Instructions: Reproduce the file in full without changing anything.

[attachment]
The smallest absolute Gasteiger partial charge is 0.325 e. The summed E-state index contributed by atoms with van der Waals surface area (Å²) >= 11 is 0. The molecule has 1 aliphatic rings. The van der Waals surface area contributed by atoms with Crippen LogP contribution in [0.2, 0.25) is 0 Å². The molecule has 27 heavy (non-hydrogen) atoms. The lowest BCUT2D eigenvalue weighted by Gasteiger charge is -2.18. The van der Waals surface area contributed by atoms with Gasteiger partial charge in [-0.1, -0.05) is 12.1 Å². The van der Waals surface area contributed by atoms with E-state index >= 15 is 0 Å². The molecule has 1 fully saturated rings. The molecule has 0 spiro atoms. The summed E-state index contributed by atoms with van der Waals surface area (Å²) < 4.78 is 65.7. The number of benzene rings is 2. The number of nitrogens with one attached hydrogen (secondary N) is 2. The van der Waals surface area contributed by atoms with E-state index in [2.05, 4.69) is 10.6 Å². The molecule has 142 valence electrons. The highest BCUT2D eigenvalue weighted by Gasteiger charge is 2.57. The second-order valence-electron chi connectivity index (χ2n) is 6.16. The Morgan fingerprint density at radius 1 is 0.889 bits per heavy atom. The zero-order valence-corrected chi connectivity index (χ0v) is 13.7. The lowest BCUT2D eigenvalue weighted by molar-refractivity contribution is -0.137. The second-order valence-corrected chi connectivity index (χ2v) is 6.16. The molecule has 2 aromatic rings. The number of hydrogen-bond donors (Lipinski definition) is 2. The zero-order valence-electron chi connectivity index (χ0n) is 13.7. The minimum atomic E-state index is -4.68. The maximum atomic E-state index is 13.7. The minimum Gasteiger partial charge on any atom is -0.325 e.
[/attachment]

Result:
The smallest absolute Gasteiger partial charge is 0.325 e. The summed E-state index contributed by atoms with van der Waals surface area (Å²) >= 11 is 0. The molecule has 1 aliphatic rings. The van der Waals surface area contributed by atoms with Crippen LogP contribution in [0.2, 0.25) is 0 Å². The molecule has 27 heavy (non-hydrogen) atoms. The lowest BCUT2D eigenvalue weighted by Gasteiger charge is -2.18. The van der Waals surface area contributed by atoms with Gasteiger partial charge in [-0.1, -0.05) is 12.1 Å². The van der Waals surface area contributed by atoms with E-state index >= 15 is 0 Å². The molecule has 1 fully saturated rings. The molecule has 0 spiro atoms. The summed E-state index contributed by atoms with van der Waals surface area (Å²) < 4.78 is 65.7. The number of benzene rings is 2. The number of nitrogens with one attached hydrogen (secondary N) is 2. The van der Waals surface area contributed by atoms with E-state index in [2.05, 4.69) is 10.6 Å². The molecule has 142 valence electrons. The highest BCUT2D eigenvalue weighted by Gasteiger charge is 2.57. The second-order valence-electron chi connectivity index (χ2n) is 6.16. The Morgan fingerprint density at radius 1 is 0.889 bits per heavy atom. The zero-order valence-corrected chi connectivity index (χ0v) is 13.7. The lowest BCUT2D eigenvalue weighted by molar-refractivity contribution is -0.137. The second-order valence-corrected chi connectivity index (χ2v) is 6.16. The molecule has 2 aromatic rings. The number of hydrogen-bond donors (Lipinski definition) is 2. The zero-order valence-electron chi connectivity index (χ0n) is 13.7. The minimum atomic E-state index is -4.68. The maximum atomic E-state index is 13.7. The minimum Gasteiger partial charge on any atom is -0.325 e.